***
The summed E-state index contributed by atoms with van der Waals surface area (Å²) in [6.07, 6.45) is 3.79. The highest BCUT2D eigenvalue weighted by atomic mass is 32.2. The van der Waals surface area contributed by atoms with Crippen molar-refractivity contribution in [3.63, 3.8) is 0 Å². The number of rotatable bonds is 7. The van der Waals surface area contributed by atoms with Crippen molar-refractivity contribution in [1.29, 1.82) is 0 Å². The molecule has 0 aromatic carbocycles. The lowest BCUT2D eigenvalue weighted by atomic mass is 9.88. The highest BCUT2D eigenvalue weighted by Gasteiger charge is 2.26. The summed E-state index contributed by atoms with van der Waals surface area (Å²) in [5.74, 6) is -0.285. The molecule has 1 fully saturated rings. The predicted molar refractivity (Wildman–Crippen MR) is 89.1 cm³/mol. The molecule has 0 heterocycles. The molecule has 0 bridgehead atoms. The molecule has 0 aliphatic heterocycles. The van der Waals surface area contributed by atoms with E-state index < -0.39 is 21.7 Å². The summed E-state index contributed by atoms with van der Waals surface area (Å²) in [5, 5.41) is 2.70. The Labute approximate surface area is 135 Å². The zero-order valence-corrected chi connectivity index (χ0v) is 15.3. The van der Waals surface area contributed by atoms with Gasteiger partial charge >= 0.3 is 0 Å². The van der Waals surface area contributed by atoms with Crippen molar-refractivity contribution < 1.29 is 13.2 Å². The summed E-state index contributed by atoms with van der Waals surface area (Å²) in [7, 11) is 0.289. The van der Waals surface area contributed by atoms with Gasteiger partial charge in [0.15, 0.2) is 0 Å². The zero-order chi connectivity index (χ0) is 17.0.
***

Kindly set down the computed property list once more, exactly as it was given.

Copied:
The summed E-state index contributed by atoms with van der Waals surface area (Å²) in [6.07, 6.45) is 3.79. The highest BCUT2D eigenvalue weighted by atomic mass is 32.2. The van der Waals surface area contributed by atoms with Crippen molar-refractivity contribution in [3.63, 3.8) is 0 Å². The number of rotatable bonds is 7. The van der Waals surface area contributed by atoms with Crippen molar-refractivity contribution in [1.29, 1.82) is 0 Å². The molecule has 0 aromatic carbocycles. The lowest BCUT2D eigenvalue weighted by atomic mass is 9.88. The highest BCUT2D eigenvalue weighted by Gasteiger charge is 2.26. The summed E-state index contributed by atoms with van der Waals surface area (Å²) in [5.74, 6) is -0.285. The molecule has 1 fully saturated rings. The predicted molar refractivity (Wildman–Crippen MR) is 89.1 cm³/mol. The molecule has 0 heterocycles. The molecule has 0 bridgehead atoms. The molecule has 0 aliphatic heterocycles. The van der Waals surface area contributed by atoms with E-state index < -0.39 is 21.7 Å². The summed E-state index contributed by atoms with van der Waals surface area (Å²) in [5, 5.41) is 2.70. The Labute approximate surface area is 135 Å². The zero-order valence-corrected chi connectivity index (χ0v) is 15.3. The van der Waals surface area contributed by atoms with Gasteiger partial charge >= 0.3 is 0 Å². The van der Waals surface area contributed by atoms with Crippen molar-refractivity contribution < 1.29 is 13.2 Å². The summed E-state index contributed by atoms with van der Waals surface area (Å²) in [7, 11) is 0.289. The van der Waals surface area contributed by atoms with Gasteiger partial charge in [0.15, 0.2) is 0 Å². The zero-order chi connectivity index (χ0) is 17.0.